Singapore man in coma in Tokyo
Family struggles to pay hospital bills after man goes into coma in Tokyo
The family holiday to Tokyo was to celebrate her mother's remission from cancer.
But soon after Miss Eileen Cheong and her family landed in the Japanese capital on Wednesday, they had to deal with a medical emergency.
Her father, Mr Jimi Cheong, 62, had a cardiac arrest.
He has been in a coma since and is on mechanical support in the intensive care unit of Toho University Omori Medical Centre in Tokyo.
The family now owes the hospital about $120,000, and it would cost at least another $120,000 to bring Mr Cheong home by medical evacuation, according to Miss Cheong.
At her wits' end, the 25-year-old set up a crowdfunding campaign for $250,000 on GiveAsia.
As of last night, it has raised almost $100,000.
Miss Cheong said in her post on GiveAsia: "While my dad and I have managed some savings in recent months, the reserves in our bank accounts barely covered the first night of my father's hospitalisation.
"All the help my relatives can provide will barely cover the existing hospital bills as none of them are well-to-do. This crowdfunding project is my final resort.
"We are just short of mortgaging our 4-room HDB unit, the proceeds of which may not even be sufficient to cover the costs that have been incurred thus far."
A spokesman for the Ministry of Foreign Affairs told The New Paper that it is aware of the incident, and the Singapore Embassy in Tokyo is rendering the necessary consular assistance to the family.
Miss Cheong, who is the only child, earns less than $3,000 a month and is still paying off her student loans.
Her mother is a housewife, and Mr Cheong is a logistics manager with an average monthly income of about $4,000 a month.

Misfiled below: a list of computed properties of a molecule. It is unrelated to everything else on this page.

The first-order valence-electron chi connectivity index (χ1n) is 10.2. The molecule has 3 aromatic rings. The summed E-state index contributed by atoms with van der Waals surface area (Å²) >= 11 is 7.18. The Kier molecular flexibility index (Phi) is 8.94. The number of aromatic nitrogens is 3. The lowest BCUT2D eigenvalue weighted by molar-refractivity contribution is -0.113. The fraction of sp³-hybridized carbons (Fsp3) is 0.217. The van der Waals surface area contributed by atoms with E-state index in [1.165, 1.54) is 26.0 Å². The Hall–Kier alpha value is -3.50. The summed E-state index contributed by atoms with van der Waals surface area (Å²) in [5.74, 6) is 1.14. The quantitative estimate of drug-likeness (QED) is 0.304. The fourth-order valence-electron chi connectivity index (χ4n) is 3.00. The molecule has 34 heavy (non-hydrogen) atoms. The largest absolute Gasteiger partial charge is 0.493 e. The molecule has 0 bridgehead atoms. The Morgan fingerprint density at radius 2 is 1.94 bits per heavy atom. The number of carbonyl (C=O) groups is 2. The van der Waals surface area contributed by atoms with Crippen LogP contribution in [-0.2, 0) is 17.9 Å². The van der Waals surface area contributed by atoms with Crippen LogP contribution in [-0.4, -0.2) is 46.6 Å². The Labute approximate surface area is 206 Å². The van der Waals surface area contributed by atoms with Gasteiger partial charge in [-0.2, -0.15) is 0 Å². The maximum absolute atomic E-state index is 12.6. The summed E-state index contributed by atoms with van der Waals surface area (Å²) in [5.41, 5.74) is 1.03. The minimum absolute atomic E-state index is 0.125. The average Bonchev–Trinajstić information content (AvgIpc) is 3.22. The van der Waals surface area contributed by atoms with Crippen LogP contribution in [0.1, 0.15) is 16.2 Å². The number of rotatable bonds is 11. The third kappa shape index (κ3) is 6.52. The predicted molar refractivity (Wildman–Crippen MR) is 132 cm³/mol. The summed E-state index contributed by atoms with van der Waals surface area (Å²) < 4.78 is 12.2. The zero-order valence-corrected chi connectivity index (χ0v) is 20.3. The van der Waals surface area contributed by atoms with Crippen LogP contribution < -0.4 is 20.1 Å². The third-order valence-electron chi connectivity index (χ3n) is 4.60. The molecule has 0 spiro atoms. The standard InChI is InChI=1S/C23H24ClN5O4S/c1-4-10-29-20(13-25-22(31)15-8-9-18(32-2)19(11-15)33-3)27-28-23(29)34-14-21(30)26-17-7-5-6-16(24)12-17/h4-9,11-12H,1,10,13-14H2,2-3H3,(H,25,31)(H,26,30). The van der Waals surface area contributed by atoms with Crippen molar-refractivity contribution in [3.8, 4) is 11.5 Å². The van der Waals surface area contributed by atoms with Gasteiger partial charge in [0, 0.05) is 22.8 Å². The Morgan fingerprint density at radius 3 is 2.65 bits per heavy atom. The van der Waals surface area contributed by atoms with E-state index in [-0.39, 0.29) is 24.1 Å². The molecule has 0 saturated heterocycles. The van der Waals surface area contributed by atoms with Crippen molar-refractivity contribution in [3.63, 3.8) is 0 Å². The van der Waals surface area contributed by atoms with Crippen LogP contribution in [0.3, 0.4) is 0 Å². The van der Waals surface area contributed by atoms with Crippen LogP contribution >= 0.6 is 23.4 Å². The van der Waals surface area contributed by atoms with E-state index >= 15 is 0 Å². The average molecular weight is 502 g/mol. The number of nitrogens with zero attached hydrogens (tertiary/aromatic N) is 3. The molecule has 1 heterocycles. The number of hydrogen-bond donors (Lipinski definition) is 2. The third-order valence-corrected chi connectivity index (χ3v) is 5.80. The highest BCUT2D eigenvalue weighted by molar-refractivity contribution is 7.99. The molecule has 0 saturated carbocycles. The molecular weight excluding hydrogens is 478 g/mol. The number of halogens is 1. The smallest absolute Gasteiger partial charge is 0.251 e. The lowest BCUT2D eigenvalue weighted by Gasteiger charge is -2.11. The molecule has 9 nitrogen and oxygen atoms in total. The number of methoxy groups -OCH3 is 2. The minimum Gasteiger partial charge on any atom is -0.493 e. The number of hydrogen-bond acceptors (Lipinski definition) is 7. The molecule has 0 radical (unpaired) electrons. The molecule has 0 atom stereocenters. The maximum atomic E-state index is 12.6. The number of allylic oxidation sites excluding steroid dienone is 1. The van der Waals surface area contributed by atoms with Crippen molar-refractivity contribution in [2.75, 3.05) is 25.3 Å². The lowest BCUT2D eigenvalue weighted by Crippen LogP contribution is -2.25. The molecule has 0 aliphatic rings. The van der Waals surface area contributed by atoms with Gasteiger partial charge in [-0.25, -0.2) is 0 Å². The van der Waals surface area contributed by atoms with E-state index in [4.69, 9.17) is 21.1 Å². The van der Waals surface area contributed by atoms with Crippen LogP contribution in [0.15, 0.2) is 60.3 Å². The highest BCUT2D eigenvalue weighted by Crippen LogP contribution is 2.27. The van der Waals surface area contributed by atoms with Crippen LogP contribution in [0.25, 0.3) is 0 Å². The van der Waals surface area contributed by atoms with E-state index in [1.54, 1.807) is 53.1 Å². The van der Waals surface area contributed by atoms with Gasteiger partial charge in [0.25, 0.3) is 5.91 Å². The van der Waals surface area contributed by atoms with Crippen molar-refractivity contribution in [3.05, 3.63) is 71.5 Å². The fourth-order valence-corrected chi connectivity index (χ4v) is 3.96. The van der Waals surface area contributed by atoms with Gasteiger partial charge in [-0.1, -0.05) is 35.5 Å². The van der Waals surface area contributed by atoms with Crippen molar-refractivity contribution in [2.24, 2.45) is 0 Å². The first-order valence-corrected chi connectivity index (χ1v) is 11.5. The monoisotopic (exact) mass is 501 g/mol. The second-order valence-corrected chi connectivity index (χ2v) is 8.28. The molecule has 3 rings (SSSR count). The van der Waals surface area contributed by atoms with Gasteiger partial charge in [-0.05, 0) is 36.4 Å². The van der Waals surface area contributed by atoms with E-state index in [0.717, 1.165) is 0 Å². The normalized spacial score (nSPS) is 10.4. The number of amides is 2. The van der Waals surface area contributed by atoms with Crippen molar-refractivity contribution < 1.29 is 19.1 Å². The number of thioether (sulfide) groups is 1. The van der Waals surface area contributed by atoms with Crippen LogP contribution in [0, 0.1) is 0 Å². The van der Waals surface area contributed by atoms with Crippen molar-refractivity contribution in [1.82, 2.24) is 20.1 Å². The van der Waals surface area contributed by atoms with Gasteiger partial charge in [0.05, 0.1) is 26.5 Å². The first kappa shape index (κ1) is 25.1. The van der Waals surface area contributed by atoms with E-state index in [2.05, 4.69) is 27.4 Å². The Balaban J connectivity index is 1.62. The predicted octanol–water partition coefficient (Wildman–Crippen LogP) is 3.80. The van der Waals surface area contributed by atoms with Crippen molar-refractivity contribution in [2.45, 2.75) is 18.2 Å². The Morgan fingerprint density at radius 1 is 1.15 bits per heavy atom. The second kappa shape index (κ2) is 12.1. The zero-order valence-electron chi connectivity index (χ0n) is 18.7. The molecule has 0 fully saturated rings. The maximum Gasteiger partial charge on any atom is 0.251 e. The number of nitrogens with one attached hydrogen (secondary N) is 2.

Mr Cheong was diagnosed with heart failure in 2012 and had a device inserted to prevent sudden cardiac death.
He has no life insurance, but had been on several trips before and was certified fit to travel just before leaving for Tokyo.
Miss Cheong said her father's travel insurer MSIG said their claim is unlikely to be successful, as his current condition was attributable to a pre-existing one.
An MSIG spokesman confirmed that since Mr Cheong's condition is counted as a pre-existing medical condition, it is excluded from his insurance cover.
The spokesman said: "Our travel emergency provider has been in touch with Miss Cheong daily and has explained our position to her. We will be rendering every assistance possible and will continue to be in close contact with her."
NTUC Income said its Enhanced PreX plans are currently the only ones on the market that cover pre-existing medical conditions.
Dr David Teo, regional medical director of assistance services, Asia, at medical and travel security risk services company International SOS, said: "Travellers with pre-existing chronic illness should check with their travel insurers to confirm if they are covered for these illness.
"In addition, travellers should also take note that the insurance coverage should be adequate to cover medical expenses and evacuation cost."